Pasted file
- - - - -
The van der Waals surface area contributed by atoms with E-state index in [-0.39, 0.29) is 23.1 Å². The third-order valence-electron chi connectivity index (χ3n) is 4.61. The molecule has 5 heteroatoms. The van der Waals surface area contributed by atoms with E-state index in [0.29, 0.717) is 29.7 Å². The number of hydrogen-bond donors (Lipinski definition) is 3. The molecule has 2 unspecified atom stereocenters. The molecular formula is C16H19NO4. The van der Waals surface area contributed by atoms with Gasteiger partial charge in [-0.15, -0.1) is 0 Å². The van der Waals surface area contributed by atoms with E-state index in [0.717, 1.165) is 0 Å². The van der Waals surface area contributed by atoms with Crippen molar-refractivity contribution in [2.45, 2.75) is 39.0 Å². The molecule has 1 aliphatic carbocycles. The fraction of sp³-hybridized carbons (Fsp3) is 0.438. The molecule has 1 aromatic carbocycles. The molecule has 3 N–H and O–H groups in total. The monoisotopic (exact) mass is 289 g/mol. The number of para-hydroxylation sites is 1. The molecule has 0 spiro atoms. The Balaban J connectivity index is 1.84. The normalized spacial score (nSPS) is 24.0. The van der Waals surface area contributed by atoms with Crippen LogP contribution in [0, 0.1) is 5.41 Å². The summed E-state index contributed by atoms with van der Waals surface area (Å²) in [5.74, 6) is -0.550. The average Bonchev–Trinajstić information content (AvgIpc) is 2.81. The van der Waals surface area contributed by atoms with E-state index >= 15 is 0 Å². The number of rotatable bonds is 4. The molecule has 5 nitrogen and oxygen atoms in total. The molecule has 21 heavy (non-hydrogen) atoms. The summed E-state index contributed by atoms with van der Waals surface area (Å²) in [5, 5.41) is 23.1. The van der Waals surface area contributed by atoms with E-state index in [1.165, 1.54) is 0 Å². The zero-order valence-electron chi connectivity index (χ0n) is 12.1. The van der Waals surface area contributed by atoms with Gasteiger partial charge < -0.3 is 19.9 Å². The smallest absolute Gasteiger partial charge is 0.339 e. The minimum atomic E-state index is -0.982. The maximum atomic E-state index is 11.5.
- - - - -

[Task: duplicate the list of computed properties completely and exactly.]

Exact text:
The van der Waals surface area contributed by atoms with E-state index in [-0.39, 0.29) is 23.1 Å². The third-order valence-electron chi connectivity index (χ3n) is 4.61. The molecule has 5 heteroatoms. The van der Waals surface area contributed by atoms with E-state index in [0.29, 0.717) is 29.7 Å². The number of hydrogen-bond donors (Lipinski definition) is 3. The molecule has 2 unspecified atom stereocenters. The molecular formula is C16H19NO4. The van der Waals surface area contributed by atoms with Gasteiger partial charge in [-0.15, -0.1) is 0 Å². The van der Waals surface area contributed by atoms with E-state index in [0.717, 1.165) is 0 Å². The van der Waals surface area contributed by atoms with Crippen molar-refractivity contribution in [2.45, 2.75) is 39.0 Å². The molecule has 1 aliphatic carbocycles. The fraction of sp³-hybridized carbons (Fsp3) is 0.438. The molecule has 1 aromatic carbocycles. The molecule has 3 N–H and O–H groups in total. The monoisotopic (exact) mass is 289 g/mol. The number of para-hydroxylation sites is 1. The molecule has 0 spiro atoms. The Balaban J connectivity index is 1.84. The normalized spacial score (nSPS) is 24.0. The van der Waals surface area contributed by atoms with Crippen LogP contribution in [0, 0.1) is 5.41 Å². The summed E-state index contributed by atoms with van der Waals surface area (Å²) in [5.74, 6) is -0.550. The average Bonchev–Trinajstić information content (AvgIpc) is 2.81. The van der Waals surface area contributed by atoms with E-state index >= 15 is 0 Å². The number of rotatable bonds is 4. The molecule has 5 nitrogen and oxygen atoms in total. The molecule has 21 heavy (non-hydrogen) atoms. The summed E-state index contributed by atoms with van der Waals surface area (Å²) in [5, 5.41) is 23.1. The van der Waals surface area contributed by atoms with E-state index in [1.165, 1.54) is 0 Å². The zero-order valence-electron chi connectivity index (χ0n) is 12.1. The van der Waals surface area contributed by atoms with Gasteiger partial charge < -0.3 is 19.9 Å². The smallest absolute Gasteiger partial charge is 0.339 e. The minimum atomic E-state index is -0.982. The maximum atomic E-state index is 11.5.